Under then-Secretary of State Hillary Clinton, the U.S. State Department approved $165 billion worth of arms sales to 20 nations whose governments donated millions of dollars to the Clinton Foundation, according to an International Business Times investigation.
The arms sales “represented nearly double the value of American arms sales made to the those countries and approved by the State Department during the same period of President George W. Bush’s second term,” the report states.
In one of the biggest transactions, the U.S. sent “advanced fighter jets” to Saudi Arabia, a sale totaling $29 billion. The deal angered Israel and seemingly contradicted America’s concerns about human rights in the kingdom.
Clinton’s State Department also reportedly approved sales to Qatar, Kuwait, Algeria, Bahrain, the United Arab Emirates, and Oman.
In the years leading up to Clinton’s tenure at the State Department, the Kingdom of Saudi Arabia reportedly donated $10 million — at least — to the Clinton Foundation.
The International Business Times reveals more from its investigation:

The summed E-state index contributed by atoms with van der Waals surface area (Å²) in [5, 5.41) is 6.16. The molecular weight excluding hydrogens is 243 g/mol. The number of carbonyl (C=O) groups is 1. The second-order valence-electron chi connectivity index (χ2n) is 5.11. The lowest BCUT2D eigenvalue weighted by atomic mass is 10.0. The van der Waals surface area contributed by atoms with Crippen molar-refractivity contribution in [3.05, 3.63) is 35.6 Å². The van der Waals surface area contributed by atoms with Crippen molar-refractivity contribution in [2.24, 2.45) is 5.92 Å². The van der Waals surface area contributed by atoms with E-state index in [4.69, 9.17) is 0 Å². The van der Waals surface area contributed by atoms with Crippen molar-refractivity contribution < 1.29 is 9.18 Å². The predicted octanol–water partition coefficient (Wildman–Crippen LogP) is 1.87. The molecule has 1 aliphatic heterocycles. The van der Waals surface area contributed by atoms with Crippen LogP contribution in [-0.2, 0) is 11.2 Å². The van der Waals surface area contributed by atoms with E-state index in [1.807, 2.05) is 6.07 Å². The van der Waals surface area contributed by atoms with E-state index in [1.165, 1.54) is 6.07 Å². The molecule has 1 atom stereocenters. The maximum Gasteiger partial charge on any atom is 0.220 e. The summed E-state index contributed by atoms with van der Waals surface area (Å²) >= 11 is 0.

Just two months before the deal was finalized, Boeing -- the defense contractor that manufactures one of the fighter jets the Saudis were especially keen to acquire, the F-15 -- contributed$900,000 to the Clinton Foundation, according to a company press release.
The Saudi deal was one of dozens of arms sales approved by Hillary Clinton’s State Department that placed weapons in the hands of governments that had also donated money to the Clinton family philanthropic empire, an International Business Times investigation has found.
The Clinton-led State Department also authorized $151 billion of separate Pentagon-brokered deals for 16 of the countries that donated to the Clinton Foundation, resulting in a 143 percent increase incompleted sales to those nations over the same time frame during the Bush administration. These extra sales were part of a broad increase in American military exports that accompanied Obama’s arrival in the White House.
The report, which might further frustrate the Hillary Clinton 2016 campaign, does not provide any evidence suggesting the donations and the arms sales were somehow connected.
Read the full report here.
(H/T: The Hill)